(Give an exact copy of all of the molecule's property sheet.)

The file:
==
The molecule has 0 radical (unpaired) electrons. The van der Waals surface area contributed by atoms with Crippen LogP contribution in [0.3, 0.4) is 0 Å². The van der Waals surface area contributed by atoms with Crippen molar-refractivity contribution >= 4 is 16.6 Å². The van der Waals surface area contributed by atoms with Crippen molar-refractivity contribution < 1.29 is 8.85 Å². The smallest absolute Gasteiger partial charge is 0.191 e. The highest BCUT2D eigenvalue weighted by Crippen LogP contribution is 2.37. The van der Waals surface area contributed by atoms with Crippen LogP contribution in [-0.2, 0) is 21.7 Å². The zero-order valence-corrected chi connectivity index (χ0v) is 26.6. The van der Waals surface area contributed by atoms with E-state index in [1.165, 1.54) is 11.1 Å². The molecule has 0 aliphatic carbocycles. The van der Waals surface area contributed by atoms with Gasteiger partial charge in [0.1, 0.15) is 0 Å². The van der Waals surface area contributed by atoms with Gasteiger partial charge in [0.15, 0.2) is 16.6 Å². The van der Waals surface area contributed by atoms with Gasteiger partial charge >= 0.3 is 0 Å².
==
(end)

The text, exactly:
The molecule has 0 radical (unpaired) electrons. The van der Waals surface area contributed by atoms with Crippen LogP contribution in [0.3, 0.4) is 0 Å². The van der Waals surface area contributed by atoms with Crippen molar-refractivity contribution >= 4 is 16.6 Å². The van der Waals surface area contributed by atoms with Crippen molar-refractivity contribution < 1.29 is 8.85 Å². The smallest absolute Gasteiger partial charge is 0.191 e. The highest BCUT2D eigenvalue weighted by Crippen LogP contribution is 2.37. The van der Waals surface area contributed by atoms with Crippen LogP contribution in [-0.2, 0) is 21.7 Å². The zero-order valence-corrected chi connectivity index (χ0v) is 26.6. The van der Waals surface area contributed by atoms with E-state index in [1.165, 1.54) is 11.1 Å². The molecule has 0 aliphatic carbocycles. The van der Waals surface area contributed by atoms with Gasteiger partial charge in [0.1, 0.15) is 0 Å². The van der Waals surface area contributed by atoms with Gasteiger partial charge in [0.15, 0.2) is 16.6 Å². The van der Waals surface area contributed by atoms with Gasteiger partial charge >= 0.3 is 0 Å².